Debut Point-Scoring: A Pointless Debate?

Written by Ishani Aziz, Edited by Umut Yelbaşı

Points are everything in Formula One and they were at the epicentre of the most recent Drivers’ Championship won by Max Verstappen in Suzuka. While the rest of the championship order gets determined, let's focus on debut point-scoring for a while.


After the 2022 Italian Grand Prix, in his first ever F1 race, Dutch driver Nyck de Vries proved both himself and the 2022 Williams machinery to be capable of scoring points. This achievement, not to mention de Vries’ natural talent, certainly helped him to secure his AlphaTauri seat next season. De Vries is far from a rookie, but it hasn't gone unnoticed that he has managed to score in significantly less time than Mick Schumacher, who got his first point after 30 races, and in better machinery, this year, with more time to feel comfortable with it. Indeed, 'silly season' may leave Schumacher without a seat, while de Vries has secured one for himself. He is undoubtedly a talent, but it begs the question: How important is scoring points on debut in a driver's career?


To answer that, we'd have to look at how long it took for each driver to score their first point, and how many points they scored in that debut. We'd also have to measure the "success" of a career, which can be done using the number of race wins and world championships. To relativise drivers on the 2022 grid, whose debuts range from this year to as far back as 2003, we have to standardise the points systems between those years. So points scored on a debut have to be measured as a percentage of maximum points available to score, otherwise Lewis Hamilton’s debut points in 2007 won’t align with de Vries’ in 2022. We then measure how long it took a given driver to achieve that percentage of points (essentially relativised points over time). We also have to adjust for the contribution of the car to the driver’s performance, because a driver with better machinery is expected to score more points in less time than one in a car with poor performance. What we can do is adjust the ratios by car dominance, where we measure how good the car was relative to the constructor champions of that given year. So if Mercedes won the constructors by 613.5 points in 2021, their dominance would be 100%, and each team is measured against them. If you're curious about car dominance rankings see my earlier article. When we adjust for the different points systems and car performance, we get the following chart:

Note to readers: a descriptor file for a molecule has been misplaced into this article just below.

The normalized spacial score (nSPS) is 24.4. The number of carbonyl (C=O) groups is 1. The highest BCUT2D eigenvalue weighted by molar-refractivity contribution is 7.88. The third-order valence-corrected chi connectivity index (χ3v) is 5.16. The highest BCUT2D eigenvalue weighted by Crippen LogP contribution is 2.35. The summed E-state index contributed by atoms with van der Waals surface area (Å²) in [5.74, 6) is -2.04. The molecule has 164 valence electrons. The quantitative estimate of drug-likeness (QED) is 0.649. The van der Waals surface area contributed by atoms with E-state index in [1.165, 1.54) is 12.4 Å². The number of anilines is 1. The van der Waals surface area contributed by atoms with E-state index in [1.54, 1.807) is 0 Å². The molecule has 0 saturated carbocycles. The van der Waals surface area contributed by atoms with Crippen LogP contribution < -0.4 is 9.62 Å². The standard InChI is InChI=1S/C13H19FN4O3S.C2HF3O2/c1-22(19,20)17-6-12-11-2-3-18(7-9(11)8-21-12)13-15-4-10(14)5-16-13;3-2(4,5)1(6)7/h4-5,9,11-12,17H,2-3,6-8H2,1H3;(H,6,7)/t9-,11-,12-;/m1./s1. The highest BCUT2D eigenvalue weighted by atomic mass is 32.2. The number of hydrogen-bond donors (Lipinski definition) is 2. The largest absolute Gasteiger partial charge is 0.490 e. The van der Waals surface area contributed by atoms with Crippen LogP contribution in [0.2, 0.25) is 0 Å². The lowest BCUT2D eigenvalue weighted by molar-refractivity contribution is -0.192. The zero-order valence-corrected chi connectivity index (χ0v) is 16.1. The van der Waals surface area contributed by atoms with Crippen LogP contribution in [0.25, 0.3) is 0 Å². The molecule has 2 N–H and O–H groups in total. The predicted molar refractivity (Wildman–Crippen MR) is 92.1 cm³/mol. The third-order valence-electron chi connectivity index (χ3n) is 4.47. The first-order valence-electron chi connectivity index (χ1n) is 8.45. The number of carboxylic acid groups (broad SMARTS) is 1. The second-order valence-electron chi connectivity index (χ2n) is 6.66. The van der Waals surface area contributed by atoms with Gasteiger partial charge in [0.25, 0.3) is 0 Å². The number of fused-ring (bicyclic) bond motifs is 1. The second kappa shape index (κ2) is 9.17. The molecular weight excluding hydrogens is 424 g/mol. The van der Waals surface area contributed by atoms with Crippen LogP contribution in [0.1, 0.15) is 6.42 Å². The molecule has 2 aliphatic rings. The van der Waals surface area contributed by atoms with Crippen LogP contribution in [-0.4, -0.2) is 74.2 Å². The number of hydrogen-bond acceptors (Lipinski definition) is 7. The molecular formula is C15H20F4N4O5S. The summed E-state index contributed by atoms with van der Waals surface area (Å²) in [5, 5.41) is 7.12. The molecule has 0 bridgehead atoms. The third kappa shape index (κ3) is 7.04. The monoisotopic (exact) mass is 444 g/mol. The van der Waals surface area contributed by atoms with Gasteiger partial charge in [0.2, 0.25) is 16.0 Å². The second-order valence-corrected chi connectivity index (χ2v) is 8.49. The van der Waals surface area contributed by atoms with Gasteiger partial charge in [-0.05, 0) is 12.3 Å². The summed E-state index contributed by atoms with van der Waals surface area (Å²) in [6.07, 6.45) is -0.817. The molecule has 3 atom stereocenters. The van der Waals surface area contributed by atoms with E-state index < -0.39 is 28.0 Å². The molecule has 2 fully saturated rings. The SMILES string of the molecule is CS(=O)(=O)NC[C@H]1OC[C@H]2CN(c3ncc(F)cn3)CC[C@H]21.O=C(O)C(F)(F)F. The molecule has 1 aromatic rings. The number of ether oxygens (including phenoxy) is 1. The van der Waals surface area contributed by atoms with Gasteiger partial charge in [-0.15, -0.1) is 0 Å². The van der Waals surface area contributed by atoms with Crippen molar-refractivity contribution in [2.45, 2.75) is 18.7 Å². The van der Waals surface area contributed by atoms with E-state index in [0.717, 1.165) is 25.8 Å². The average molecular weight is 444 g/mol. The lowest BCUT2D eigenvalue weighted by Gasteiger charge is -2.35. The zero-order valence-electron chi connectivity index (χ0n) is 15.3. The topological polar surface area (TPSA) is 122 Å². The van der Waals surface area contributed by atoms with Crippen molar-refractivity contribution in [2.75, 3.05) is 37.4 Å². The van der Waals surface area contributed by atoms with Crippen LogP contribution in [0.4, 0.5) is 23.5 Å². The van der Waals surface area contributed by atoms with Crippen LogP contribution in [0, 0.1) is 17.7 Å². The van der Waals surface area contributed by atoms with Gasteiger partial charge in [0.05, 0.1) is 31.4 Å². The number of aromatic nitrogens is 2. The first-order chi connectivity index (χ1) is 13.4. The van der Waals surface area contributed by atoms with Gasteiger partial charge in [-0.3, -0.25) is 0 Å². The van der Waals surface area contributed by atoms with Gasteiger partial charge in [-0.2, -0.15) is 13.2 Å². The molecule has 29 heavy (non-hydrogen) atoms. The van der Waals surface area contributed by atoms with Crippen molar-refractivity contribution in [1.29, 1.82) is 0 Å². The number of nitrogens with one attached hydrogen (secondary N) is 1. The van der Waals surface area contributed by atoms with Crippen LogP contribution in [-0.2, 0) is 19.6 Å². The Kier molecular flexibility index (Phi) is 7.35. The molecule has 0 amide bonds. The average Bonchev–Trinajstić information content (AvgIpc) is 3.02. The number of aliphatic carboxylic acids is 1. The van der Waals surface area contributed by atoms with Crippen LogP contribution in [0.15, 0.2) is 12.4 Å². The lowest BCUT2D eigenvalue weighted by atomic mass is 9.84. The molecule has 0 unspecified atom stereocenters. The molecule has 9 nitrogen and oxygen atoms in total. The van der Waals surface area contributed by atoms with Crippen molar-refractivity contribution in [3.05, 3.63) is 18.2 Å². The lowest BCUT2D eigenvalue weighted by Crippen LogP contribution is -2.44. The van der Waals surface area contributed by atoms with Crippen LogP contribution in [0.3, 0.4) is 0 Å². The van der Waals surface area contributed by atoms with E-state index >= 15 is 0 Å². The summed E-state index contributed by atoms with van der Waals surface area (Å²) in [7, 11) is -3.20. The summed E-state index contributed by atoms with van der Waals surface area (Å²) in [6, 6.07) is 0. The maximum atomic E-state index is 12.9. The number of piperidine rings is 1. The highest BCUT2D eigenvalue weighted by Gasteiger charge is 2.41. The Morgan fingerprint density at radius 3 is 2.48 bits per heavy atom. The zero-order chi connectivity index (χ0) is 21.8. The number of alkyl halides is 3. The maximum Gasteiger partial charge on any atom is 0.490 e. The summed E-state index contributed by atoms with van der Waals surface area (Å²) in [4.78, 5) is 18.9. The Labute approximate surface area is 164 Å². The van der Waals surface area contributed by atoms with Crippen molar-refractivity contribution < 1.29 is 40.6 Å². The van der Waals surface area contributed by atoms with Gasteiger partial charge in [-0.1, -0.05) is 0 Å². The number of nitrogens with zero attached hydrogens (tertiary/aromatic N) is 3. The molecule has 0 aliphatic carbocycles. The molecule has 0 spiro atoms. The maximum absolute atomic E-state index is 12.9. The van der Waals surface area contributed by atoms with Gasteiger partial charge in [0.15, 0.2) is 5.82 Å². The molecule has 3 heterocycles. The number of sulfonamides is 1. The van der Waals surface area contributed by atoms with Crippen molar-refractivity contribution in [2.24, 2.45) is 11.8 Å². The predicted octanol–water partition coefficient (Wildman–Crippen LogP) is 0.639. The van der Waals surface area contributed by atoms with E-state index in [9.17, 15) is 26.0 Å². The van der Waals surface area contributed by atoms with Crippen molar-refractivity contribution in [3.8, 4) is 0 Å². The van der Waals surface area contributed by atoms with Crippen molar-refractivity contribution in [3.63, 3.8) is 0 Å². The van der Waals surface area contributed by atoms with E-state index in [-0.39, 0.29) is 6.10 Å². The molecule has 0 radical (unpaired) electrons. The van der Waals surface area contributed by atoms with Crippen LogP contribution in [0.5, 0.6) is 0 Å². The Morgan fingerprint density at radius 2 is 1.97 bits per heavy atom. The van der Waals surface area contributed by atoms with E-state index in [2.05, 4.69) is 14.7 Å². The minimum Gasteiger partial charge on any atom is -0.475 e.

A large ratio suggests a large portion of points scored in less time, and adjusted for better or worse machinery. Kevin Magnussen comes out great here because he scored a whopping 18 points (or 56% of the total 25 points available) in 2014 with a car that was 25.8% dominant that year. However, de Vries has a considerably larger ratio, because even though he scored only two points out of 25, he did this in a non-dominant Williams (not to mention halfway through the season in a car that isn’t suited to him), which we’ve adjusted for. Lewis Hamilton on the other hand, has scored six points out of the 10 available points on his debut (60% of the total) but in a dominant McLaren (we’ve ignored their disqualification in 2007). That’s why Hamilton’s ratio is significantly smaller than Magnussen’s. That doesn’t negate Hamilton’s talent by any means, it simply suggests that debut point-scoring doesn’t necessarily correlate to racing success. It’s also worth noting that Mick Schumacher has a fairly small ratio despite his 5.9% dominant car, simply because of the 30 races it took for him to score a single point. However, what we forget is that both Haas’ scored 0 points last year, which left them with a 0% dominance ranking in 2021. Given that Mick’s rookie season was in that car, it seems inevitable that his debut points should come so late. No other driver except for Valteri Bottas and Latifi scored their first points in a car under 0% dominance. Bottas is an extremely capable driver, and yet it took him 18 races to score his first points in a 0.8% dominant Williams in 2013. So far, it seems like debut points don't mean much.